Moore Hall (1951, 2005), named for Rev. W. L. Moore, the first teacher at Croatan Normal School (now The University of North Carolina at Pembroke), contains the Music Department classrooms, auditorium, library, and studios, as well as an annex with practice rooms and facilities for the university band and chorus.
The Rev. William Luther Moore (1857–1930) began teaching in Robeson County, N.C., at age 17. Just over a decade later, Moore, along with Preston Locklear and other American Indian leaders, urged state Rep. Hamilton McMillan to introduce legislation to finance public education for American Indian children. As a result, the Croatan Indian Normal School was established.
Moore was a charter member of the Croatan Indian Normal School’s Board of Trustees and is celebrated as its first headmaster. Today, the Croatan Indian Normal School is known as The University of North Carolina at Pembroke, and Rev. Moore’s legacy continues on its campus.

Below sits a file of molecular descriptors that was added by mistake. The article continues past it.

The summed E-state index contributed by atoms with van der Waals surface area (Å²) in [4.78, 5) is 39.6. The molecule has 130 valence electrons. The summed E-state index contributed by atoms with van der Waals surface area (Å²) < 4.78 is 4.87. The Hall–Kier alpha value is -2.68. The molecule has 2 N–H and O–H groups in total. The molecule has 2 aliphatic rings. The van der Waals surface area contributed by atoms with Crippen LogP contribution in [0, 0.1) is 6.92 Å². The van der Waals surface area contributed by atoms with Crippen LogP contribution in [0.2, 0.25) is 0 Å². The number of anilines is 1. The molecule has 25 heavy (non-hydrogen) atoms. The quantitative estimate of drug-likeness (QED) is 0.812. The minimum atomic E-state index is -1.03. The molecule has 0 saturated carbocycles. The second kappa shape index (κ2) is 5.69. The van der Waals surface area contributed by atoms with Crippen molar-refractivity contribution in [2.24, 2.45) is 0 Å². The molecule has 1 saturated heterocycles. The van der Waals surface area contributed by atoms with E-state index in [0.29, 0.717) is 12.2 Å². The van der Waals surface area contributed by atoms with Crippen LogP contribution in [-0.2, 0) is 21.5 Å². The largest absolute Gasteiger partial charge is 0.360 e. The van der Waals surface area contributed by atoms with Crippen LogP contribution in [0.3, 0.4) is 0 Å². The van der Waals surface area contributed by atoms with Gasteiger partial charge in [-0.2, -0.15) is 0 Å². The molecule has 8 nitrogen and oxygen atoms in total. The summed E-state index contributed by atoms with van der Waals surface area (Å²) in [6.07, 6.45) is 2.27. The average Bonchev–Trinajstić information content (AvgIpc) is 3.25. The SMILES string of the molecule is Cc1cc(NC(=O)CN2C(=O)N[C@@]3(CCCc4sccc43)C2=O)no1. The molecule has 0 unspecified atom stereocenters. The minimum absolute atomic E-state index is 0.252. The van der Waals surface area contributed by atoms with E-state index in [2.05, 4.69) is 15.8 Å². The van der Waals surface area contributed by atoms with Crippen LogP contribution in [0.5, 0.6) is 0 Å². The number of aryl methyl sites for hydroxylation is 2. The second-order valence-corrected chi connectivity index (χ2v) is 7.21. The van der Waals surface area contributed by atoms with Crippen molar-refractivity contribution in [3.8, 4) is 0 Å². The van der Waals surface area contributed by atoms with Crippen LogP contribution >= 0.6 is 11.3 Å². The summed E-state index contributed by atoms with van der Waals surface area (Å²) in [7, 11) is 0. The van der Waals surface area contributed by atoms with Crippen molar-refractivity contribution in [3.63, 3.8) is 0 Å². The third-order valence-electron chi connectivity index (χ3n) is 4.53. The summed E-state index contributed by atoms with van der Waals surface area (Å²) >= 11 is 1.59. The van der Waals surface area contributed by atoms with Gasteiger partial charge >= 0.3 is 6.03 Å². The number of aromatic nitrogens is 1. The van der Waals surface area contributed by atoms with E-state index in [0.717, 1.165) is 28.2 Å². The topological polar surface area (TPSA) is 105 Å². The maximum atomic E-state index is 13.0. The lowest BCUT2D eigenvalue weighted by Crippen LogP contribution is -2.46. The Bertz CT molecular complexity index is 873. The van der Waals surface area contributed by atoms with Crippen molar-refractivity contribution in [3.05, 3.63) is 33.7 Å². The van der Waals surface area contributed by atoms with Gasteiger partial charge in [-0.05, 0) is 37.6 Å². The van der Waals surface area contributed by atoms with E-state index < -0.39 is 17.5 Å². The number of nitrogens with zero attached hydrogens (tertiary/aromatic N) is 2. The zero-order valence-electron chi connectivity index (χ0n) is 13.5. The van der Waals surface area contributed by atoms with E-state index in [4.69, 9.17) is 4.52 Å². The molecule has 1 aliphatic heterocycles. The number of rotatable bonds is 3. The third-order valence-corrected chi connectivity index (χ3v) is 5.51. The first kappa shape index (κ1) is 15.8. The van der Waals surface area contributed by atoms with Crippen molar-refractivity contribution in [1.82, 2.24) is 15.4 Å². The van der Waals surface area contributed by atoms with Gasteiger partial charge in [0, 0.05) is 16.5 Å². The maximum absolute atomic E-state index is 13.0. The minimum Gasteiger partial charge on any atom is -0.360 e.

Moore Hall, located next door to Old Main, is named in honor of Rev. Moore. The building originally housed a variety of academic programs, but it is now home to the Music Department. Moore Hall recently underwent a $2.6 million renovation and addition, completed in January 2006. In addition to its 216-seat concert hall, Moore Hall now boasts a new band room capable of housing UNCP’s Spirit of the Carolinas Marching Band.
Rev. Moore also served as a Methodist minister, pastoring the historic Prospect United Methodist Church. He married Mary Catherine Oxendine, an education pioneer in her own right, who was the first American Indian woman schoolteacher in Robeson County. The couple had five children.
As the Centennial History of the University eloquently notes, Rev. Moore “was an idealistic man who believed firmly in the uplifting effects of education.” UNC Pembroke has improved the lives of thousands of people through education for over 100 years. We believe Rev. Moore would be proud of his legacy.